Although the standards found in McCormick are already the law, by placing these requirements in the statute, it forecloses a return to more stringent interpretations of the definition of “serious impairment” by our state’s courts, such as the Kreiner v. Fischer decision, which severely limited the ability for individuals to obtain pain and suffering compensation from a car crash.

Excess Economic Recovery New Available in Tort Cases:

As Michigan moves away from no-fault and towards becoming a tort state, the new law reflects the reality that after July 1, 2020, when the new PIP choice policies become effective, accident victims will be able to recover excess economic damages in a tort case.

Currently, tort cases against the at-fault driver or owner of a motor vehicle are for non-economic damages only, save for a few rare exceptions. This means in almost all situations, you can only sue the at-fault driver for pain and suffering and emotional distress. However, under the new law, damages “for allowable expenses, work loss, and survivor’s loss as defined in sections 3107 to 3110, including all future allowable expenses and work loss, in excess of any applicable limit under section 3107c or the daily, monthly and 3-years limitations contained in those sections”, can be made against the at-fault driver in a tort case.

So what does this mean? This means injured individuals who selected a capped no-fault PIP policy, or chose to opt-out of PIP coverage entirely, will be able to sue the at-fault driver of a car accident to recover their uncovered medical expenses and work loss.

This change is significant. Going forward, like in most other states, at-fault drivers will be liable to pay not only for pain and suffering compensation, but also the medical expenses created by their negligence! Therefore, individuals with any assets would be smart to purchase much higher bodily injury limits to cover them in case a mistake happens while they, or someone they know, operates one of their vehicles.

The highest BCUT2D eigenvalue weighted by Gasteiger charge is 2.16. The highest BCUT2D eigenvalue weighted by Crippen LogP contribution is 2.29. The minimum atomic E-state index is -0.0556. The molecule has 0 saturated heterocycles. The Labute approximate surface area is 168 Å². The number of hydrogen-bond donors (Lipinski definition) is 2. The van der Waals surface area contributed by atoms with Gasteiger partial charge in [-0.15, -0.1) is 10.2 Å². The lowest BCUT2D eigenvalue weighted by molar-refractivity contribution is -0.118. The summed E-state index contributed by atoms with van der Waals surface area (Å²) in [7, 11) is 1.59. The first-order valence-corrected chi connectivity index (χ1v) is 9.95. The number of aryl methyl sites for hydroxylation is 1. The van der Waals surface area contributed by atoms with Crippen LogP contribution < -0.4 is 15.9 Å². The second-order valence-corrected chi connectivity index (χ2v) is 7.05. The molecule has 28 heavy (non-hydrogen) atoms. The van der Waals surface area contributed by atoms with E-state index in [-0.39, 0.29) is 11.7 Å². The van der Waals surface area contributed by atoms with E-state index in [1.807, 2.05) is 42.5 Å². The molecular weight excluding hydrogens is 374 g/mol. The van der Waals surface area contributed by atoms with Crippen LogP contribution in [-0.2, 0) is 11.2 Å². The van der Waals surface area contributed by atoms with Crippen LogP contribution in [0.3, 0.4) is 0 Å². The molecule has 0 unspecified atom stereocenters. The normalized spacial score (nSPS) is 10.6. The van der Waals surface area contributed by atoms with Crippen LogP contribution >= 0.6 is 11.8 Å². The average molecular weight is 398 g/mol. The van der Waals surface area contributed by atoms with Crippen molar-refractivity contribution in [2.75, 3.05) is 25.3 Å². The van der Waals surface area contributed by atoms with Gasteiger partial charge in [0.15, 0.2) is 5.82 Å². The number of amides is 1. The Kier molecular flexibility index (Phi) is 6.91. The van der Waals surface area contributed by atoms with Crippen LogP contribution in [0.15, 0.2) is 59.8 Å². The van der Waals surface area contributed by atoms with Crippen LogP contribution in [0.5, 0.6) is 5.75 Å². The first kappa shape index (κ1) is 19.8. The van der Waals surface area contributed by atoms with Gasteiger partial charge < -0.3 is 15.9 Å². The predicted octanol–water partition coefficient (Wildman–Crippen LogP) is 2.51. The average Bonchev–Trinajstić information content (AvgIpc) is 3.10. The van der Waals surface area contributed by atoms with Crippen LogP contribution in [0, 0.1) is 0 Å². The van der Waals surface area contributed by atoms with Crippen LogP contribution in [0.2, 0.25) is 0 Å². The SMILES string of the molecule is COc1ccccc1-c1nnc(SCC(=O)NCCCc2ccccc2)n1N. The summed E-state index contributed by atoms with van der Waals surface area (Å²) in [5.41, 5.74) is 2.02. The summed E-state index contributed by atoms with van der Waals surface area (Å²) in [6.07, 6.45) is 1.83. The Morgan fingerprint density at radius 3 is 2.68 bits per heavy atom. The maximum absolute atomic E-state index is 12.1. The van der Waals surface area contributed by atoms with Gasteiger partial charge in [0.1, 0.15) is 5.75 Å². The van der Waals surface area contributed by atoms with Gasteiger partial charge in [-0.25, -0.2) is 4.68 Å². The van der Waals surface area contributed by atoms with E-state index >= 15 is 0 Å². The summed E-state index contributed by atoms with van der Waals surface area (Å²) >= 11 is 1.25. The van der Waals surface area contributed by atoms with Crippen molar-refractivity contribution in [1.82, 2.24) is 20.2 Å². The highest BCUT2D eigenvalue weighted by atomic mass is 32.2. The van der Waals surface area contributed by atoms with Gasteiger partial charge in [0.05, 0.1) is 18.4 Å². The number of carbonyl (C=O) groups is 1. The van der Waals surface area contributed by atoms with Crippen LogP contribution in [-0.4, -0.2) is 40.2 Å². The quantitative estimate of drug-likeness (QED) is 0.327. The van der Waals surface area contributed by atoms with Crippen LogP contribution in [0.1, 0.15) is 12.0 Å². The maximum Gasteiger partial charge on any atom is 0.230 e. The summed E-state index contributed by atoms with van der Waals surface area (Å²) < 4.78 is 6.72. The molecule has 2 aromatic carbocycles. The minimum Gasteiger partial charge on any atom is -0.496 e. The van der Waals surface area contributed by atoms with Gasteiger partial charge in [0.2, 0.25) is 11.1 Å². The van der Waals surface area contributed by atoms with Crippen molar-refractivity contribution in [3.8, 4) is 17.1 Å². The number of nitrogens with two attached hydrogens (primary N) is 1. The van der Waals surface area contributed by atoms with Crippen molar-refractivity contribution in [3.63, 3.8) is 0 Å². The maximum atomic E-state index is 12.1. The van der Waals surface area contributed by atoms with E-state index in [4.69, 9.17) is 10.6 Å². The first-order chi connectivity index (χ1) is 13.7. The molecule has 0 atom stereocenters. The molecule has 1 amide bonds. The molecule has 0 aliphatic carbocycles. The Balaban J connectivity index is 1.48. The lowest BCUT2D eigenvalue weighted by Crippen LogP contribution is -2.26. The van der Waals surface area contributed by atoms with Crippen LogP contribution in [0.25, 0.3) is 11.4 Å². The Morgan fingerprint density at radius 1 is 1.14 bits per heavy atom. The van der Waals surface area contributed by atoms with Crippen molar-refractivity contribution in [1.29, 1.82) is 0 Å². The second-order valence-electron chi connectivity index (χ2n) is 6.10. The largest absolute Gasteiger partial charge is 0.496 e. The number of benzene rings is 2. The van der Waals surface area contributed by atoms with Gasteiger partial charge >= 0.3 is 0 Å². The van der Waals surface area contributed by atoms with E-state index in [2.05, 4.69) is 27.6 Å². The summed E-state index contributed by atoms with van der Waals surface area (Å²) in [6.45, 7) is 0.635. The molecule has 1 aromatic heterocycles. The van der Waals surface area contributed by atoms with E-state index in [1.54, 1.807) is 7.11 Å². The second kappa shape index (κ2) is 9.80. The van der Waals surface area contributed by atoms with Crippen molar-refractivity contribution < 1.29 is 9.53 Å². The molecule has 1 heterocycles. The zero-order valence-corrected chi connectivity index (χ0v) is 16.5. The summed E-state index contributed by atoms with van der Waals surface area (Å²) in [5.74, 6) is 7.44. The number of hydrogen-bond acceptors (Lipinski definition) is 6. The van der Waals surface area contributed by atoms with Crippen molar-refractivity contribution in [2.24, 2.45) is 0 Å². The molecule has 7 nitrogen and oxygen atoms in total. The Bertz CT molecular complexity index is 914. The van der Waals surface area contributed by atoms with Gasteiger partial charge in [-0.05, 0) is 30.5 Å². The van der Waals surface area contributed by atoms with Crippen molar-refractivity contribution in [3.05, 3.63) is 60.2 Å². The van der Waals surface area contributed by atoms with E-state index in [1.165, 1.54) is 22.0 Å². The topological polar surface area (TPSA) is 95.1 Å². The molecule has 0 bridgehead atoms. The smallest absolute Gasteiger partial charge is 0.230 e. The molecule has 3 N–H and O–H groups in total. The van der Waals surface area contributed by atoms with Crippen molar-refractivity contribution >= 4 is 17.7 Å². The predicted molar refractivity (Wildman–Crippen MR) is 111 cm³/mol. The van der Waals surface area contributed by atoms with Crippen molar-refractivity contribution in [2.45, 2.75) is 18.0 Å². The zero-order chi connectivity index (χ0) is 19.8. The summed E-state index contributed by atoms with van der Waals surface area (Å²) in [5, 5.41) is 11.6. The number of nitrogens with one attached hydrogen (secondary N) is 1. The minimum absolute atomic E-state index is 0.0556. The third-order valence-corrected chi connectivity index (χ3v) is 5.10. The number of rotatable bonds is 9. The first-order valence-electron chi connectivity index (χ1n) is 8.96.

Comparative Negligence Still Applies:

The principle of comparative negligence will still apply under the new law. This means in order to obtain compensation from another driver, the injured person must demonstrate that the other driver was at least 50% at-fault for causing the crash. If you are more than 50% at-fault for causing the accident, then you cannot make a claim.

This applies to excess economic damages too. As a result, the defendant (and his insurance carrier) will only have to pay for his or her percentage of fault. For example, if the defendant was deemed 80% at-fault for causing a Michigan car wreck, then the defendant is responsible for paying 80% of the verdict for both non-economic damages – such as pain and suffering – as well as 80% of economic damages – such as excess medical bills.

Out-of-State Residents:

Out-of-state residents injured in a Michigan car or truck accident may recover compensation. But like Michigan motorists, they must prove a threshold injury to get compensation for both non-economic damages (pain and suffering), and economic damages (medical expenses and lost wages) against the at-fault driver.

And like Michigan residents, out-of-state residents are subject to the same comparative negligence rules described above. So if a non-resident was more than 51% at-fault for causing the car crash, that person cannot obtain either non-economic or economic damages, even if this is not the rule in the injured person’s home state.

The new Michigan no-fault law has changed things dramatically. People injured in car wrecks, from Detroit to Saginaw, Grand Rapids to Flint, will now be able to sue the person who caused the crash for their medical bills not covered by PIP coverage. This creates the need for experts to handle your case and get the best results for you.

Please contact the Michigan no-fault injury lawyers at 1-800-533-3733 (1-800-LEE-FREE) for a free consultation. We are here to answer your questions. We have represented thousands of individuals injured in a Michigan car wreck. There is no fee unless we win your case and we are ready to start right now.